As for Barry, he has an affirmative duty to report it. Failing to do so will compound the problem. Barry’s shooting as described may have been a justifiable use of deadly force – he may have had a reasonable belief that his life was in danger. Planting evidence (a crime in most jurisdictions) and failing to report his partner’s actions destroy the defense and call into question Barry’s fitness as a police officer and the department’s professionalism.


    • I don’t think anyone is dealing with the hypothetical. In the actual show, this result is clear. They hypo is in a different context. Is it ethical and fair that an innocent cop, though the actions of a felon (we say him battering a woman), who reacts in legitimate self-defense (we saw the shooting; we saw the guy reach into his pocket and start to pull out an object.In this case, there is no dispute that the shooting was clean; that’s stipulated. So: scenario A: Detective plays it straight; Al Sharpton leads a protest, politicized Marilyn Mosby-style DA panders to a rioting mob; the riot causes millions and damages, a couple deaths; the cop is indicted for murder; BLM uses him as a portrait of a racist on its website; his children are threatened and harassed in school; the prep for litigation goes on for at least a year; the community is roiled; even if he is acquitted the activists hold him guilty. His life is ruined, millions lost, kids and family hurt…benefits: what, other than the satisfaction of playing it straight and being a martyr?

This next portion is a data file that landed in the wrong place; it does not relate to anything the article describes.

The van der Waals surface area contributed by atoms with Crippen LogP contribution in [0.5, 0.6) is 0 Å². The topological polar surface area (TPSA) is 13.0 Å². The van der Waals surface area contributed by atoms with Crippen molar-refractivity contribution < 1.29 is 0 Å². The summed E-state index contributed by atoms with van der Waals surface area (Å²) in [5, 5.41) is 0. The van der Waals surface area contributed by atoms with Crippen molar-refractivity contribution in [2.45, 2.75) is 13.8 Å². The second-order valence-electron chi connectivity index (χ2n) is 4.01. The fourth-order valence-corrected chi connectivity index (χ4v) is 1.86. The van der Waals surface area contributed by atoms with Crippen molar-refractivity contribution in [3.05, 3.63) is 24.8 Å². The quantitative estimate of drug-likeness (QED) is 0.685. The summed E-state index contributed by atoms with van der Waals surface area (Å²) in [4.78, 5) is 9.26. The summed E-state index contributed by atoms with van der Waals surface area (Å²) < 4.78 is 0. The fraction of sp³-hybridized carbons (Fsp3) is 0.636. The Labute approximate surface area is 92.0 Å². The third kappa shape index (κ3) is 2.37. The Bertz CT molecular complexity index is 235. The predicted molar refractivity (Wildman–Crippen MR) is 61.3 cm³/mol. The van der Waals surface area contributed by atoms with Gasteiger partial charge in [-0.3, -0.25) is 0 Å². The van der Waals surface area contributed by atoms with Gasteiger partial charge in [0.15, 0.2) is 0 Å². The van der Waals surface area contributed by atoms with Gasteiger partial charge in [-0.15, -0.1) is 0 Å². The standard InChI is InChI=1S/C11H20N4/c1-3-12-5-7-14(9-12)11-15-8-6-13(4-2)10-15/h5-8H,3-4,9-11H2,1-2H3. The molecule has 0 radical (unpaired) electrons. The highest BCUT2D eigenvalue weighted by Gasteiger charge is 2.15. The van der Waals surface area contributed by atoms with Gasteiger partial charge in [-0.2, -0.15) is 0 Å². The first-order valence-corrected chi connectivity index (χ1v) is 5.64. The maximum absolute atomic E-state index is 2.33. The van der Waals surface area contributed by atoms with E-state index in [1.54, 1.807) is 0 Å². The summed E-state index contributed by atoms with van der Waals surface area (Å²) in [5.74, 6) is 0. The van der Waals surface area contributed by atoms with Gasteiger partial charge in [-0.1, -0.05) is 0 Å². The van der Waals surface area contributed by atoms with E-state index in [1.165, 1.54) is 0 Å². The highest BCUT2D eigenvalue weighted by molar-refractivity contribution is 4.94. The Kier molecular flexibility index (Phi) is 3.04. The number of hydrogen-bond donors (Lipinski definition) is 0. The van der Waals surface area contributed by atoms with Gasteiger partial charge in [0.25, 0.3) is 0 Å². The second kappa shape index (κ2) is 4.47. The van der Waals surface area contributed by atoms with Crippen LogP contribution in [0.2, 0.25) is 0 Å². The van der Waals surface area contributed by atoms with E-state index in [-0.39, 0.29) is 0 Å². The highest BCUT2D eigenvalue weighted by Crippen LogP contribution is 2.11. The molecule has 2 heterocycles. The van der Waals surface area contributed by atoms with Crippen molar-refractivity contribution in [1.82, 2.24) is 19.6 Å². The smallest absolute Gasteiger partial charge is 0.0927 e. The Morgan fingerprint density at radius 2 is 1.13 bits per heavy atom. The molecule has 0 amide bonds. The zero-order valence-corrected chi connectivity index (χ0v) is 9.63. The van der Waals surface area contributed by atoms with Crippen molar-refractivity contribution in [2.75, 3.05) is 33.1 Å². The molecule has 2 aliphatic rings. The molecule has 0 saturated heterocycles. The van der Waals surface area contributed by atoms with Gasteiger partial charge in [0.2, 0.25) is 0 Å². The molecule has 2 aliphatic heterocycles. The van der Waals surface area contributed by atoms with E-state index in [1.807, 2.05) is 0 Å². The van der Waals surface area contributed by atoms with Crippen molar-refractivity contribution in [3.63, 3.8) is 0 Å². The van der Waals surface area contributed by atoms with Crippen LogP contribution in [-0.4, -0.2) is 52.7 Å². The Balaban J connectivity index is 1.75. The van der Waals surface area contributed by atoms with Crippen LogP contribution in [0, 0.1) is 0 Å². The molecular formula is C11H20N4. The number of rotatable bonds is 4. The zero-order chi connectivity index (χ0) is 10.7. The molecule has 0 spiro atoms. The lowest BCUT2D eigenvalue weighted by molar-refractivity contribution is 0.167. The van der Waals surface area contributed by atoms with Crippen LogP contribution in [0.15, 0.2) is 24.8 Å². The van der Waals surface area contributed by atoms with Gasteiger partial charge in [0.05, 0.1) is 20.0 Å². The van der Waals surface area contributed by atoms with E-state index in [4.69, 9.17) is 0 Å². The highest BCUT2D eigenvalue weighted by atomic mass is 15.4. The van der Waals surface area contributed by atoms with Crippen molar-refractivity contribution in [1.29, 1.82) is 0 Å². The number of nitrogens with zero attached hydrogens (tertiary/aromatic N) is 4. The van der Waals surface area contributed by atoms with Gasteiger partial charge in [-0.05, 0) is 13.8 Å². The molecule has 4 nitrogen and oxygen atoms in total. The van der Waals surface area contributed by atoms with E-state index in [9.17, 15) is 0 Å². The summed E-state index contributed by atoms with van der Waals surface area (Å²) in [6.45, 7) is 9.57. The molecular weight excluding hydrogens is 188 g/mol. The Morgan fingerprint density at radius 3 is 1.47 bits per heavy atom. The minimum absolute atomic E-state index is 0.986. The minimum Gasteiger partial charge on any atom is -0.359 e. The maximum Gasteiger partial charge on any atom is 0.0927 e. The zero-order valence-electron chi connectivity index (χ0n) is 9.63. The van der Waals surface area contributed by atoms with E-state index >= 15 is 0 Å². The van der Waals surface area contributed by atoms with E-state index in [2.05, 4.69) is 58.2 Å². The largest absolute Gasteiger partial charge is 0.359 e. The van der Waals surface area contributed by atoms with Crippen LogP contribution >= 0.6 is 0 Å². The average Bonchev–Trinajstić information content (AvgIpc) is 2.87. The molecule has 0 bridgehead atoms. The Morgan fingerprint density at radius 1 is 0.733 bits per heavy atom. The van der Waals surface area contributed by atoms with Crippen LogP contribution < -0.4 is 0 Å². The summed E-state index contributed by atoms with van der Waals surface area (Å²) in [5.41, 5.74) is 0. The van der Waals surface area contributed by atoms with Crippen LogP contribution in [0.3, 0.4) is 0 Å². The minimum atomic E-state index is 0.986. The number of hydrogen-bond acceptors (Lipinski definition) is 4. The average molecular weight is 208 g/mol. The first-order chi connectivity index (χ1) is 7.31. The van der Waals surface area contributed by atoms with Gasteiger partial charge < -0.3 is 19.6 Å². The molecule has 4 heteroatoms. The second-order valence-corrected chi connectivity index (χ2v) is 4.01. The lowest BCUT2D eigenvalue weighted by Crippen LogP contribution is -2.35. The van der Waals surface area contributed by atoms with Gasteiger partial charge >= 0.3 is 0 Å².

Traditional ethics only causes unethical results in Bizarro World, where everything is upside down. Truth doesn’t matter, honesty doesn’t matter, fairness doesn’t matter. Do you lie to keep the runaway slave in your basement from being dragged back to his owner? Isn’t this that kind of situation?

      • I totally understand what you’re saying, and you’re making some valid points. On the other hand, we cannot be responsible for other peoples behavior, either. What Al Sharpton and his ilk decide to do is out of my control…I can only control what I do. If I choose an unethical action, even if it is to ensure a more pleasant result, it is still an unethical action, even if the result is as ethical as all get out. And it may be that nobody will ever know about it…but I will.

        • If Al and BLM and a Mosby-like vigilante prosecutor and a lynch mob press hold the cards with the Justice Department cheering them on, of course you can control them: you can avoid giving them a stick to beat you, your family, police and the community to death with. That can be called self defense as well.